The Bill provides the power to simplify the system in the future. There is provision to transfer reimbursement and other administrative functions, such as issuing permits, from district councils to county councils, or to transfer those functions to the

12 Dec 2006 : Column 1455

Secretary of State. If such steps were taken, district councils could also be asked to co-operate at the county level on the administration of discretionary Section 93 schemes.

We expect that moving reimbursement and administration to higher-tier authorities or to the Secretary of State could improve efficiency and save money. A recent National Audit Office report estimated that annual savings could be as much as £12 million, but I can assure the House that any such change would be subject to extensive consultation and there would be full and proper parliamentary scrutiny of any draft secondary legislation, which would be introduced by affirmative resolution.

Lord Foulkes of Cumnock: My Lords, my noble friend will be aware that there is already a nationwide concessionary scheme in Scotland. I have my card here, as has my noble friend Lord Hogg. His is issued in Aberdeen and mine in Ayrshire but they look exactly the same. They allow us to travel around Scotland. This Bill introduces a similar system for England. Will the schemes be reciprocal? Will Scots pensioners be able to travel in England and English pensioners in Scotland?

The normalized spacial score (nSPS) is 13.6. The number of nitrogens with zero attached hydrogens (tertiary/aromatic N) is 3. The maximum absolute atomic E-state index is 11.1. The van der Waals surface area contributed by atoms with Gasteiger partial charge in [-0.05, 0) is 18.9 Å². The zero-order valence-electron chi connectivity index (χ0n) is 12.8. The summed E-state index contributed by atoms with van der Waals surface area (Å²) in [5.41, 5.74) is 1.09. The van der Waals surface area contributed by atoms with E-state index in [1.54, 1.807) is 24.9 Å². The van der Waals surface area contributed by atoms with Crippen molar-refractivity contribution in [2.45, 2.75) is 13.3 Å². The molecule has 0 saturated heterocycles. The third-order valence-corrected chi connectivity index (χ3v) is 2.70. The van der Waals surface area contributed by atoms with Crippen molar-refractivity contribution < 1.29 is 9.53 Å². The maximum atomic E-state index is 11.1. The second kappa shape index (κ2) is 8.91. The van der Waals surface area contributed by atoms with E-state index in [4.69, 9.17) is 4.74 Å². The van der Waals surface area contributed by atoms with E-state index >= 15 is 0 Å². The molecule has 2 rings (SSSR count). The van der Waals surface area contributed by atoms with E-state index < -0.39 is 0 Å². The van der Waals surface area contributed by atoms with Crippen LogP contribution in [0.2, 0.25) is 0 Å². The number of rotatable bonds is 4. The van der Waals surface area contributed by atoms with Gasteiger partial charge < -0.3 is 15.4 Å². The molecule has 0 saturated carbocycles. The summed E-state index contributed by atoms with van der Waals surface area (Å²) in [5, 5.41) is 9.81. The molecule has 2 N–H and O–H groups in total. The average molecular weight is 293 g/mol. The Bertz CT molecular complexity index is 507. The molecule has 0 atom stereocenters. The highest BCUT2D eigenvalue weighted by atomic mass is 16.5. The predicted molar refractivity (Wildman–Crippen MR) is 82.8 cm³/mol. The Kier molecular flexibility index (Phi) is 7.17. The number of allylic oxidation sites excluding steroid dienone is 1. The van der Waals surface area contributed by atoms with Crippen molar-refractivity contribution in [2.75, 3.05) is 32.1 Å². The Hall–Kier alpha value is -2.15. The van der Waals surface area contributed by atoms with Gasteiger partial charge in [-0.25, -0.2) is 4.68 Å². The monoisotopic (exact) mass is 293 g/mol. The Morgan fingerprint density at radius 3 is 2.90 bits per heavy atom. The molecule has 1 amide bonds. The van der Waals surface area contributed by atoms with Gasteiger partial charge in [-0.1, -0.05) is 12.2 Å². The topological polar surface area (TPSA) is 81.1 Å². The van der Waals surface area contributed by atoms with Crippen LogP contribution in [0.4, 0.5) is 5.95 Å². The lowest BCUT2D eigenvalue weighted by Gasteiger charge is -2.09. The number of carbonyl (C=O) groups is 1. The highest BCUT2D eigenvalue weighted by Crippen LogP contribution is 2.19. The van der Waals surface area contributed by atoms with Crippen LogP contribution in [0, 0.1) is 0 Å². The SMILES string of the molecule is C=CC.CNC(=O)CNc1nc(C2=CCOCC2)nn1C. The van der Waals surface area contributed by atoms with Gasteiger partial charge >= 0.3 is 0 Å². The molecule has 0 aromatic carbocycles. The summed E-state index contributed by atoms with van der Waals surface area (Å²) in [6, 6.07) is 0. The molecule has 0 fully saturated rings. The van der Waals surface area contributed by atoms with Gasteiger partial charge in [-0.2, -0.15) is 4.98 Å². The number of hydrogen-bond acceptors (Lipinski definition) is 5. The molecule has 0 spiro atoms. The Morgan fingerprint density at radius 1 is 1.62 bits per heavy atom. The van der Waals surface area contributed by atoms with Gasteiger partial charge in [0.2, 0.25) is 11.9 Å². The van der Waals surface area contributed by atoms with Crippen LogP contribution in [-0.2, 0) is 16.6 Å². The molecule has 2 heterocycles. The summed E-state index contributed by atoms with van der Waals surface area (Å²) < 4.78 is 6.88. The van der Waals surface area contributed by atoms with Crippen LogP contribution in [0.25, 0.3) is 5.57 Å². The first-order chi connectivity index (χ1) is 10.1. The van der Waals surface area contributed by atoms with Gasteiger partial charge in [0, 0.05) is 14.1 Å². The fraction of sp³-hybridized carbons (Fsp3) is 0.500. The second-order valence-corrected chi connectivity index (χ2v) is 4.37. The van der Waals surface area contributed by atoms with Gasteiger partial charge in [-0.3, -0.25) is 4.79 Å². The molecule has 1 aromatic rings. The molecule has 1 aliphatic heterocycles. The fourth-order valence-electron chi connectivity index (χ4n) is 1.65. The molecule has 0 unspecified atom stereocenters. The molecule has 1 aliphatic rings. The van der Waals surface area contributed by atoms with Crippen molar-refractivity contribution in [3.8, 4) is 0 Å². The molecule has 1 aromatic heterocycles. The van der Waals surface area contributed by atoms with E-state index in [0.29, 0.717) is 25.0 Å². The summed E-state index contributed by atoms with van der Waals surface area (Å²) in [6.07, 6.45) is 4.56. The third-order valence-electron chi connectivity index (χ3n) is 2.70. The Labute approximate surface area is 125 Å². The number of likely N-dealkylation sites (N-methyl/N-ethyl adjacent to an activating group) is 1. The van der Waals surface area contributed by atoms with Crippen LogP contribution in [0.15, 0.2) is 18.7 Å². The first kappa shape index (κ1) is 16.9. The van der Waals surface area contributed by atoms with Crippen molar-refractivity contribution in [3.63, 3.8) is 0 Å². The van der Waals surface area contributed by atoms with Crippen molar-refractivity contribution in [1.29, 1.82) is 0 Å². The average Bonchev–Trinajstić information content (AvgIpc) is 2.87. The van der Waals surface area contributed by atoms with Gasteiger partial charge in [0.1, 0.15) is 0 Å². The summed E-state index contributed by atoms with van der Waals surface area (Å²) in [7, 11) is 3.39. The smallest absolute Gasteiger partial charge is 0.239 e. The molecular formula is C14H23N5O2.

Lord Davies of Oldham: My Lords, I was coming to that. Of course we intend that to be the case. My noble friend will recognise that cross-border schemes already operate; for example, people from Carlisle can cross the border into Scotland and take advantage of their pass. We intend to make the scheme nationwide; this is a Bill for England but the scheme will be consistent with Scottish and Welsh legislation, and it takes in Northern Ireland.

Lord Foulkes of Cumnock: My Lords, I welcome what the Minister has said. We would have expected nothing less from this Minister and this Government.

Lord Davies of Oldham: My Lords, I am more than grateful to my noble friend and await the fire-bolt still to come after that helpful intervention.

The Government’s first priority is to implement a successful all-England scheme, but the Bill enables us, when we have done that, to put in place with the co-operation of the devolved Administrations a scheme whereby eligible people have the right to free bus travel anywhere in the United Kingdom.